Hutchison remarked that “So we know that China has the capability to compete on a level playing field, and we’re asking them to do that, but we’re also turning a wary eye to their behavior right now in the South China Sea, militarizing islands that they said would never be done, as well as the clampdown on Hong Kong.”
When the representative was asked if an actual military confrontation was on the horizon, she replied, “I think NATO is now looking to the East.”
A spokesperson for U.S. President Donald Trump has said he has “no formal plans” to mediate between India and China.
“There are no formal plans,” White House spokesman Kayleigh McEnany told reporters, but said Trump is “aware” and monitoring the tumultuous situation.
Indian media reported a total of 20 Indian soldiers were killed in the brawl earlier this week, citing the toll from a military authority, while the casualties of the Chinese side remains unclear. U.S. intelligence sources have, however, speculated that at least 35 soldiers were killed from China during the hand to hand combat dispute with iron rods, rocks and studded clubs.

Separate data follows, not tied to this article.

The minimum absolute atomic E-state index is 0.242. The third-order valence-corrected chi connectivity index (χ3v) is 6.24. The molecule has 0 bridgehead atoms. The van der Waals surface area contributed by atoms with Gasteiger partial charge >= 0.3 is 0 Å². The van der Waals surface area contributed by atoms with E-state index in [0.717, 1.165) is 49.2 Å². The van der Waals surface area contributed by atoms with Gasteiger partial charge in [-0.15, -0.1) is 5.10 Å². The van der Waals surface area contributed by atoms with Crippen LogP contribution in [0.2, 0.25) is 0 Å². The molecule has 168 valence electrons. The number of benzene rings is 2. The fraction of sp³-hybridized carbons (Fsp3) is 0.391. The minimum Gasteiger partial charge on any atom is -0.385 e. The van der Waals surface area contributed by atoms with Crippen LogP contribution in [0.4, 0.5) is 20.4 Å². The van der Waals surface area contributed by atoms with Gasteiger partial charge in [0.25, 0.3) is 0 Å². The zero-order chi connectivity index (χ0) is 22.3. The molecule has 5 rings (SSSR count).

However, while the conflict with China may be ending, another escalation has since happened with Pakistan. When this was going to press, Pakistan accused India of “unprovoked” shelling fire in the disputed Kashmir region, which resulted in the deaths of four civilians.
For a timeline update from the Indian side of the conflict with China see the Indian Economic Times here.
Dolphin Swims Through Louisiana Neighborhood in Aftermath of Hurricane Ida
A Louisiana family was shocked to find a dolphin swimming through their neighborhood in the aftermath of Hurricane Ida.
Amanda Huling and her family were assessing the damage to their neighborhood in Slidell, Louisiana, when they noticed the dolphin swimming through the inundated suburban landscape.
In video shot by Huling, the marine mammal’s dorsal fin can be seen emerging from the water.
“The dolphin was still there as of last night but I am in contact with an organization who is going to be rescuing it within the next few days if it is still there,” Huling told FOX 35.
Ida slammed into the coast of Louisiana this past weekend. The Category 4 hurricane ravaged the power grid of the region, plunging residents of New Orleans and upwards of 1 million homes and businesses in Louisiana and Mississippi into the dark for an indefinite period of time.
Officials have warned that the damage has been so extensive that it could take weeks to repair the power grid, reports Associated Press.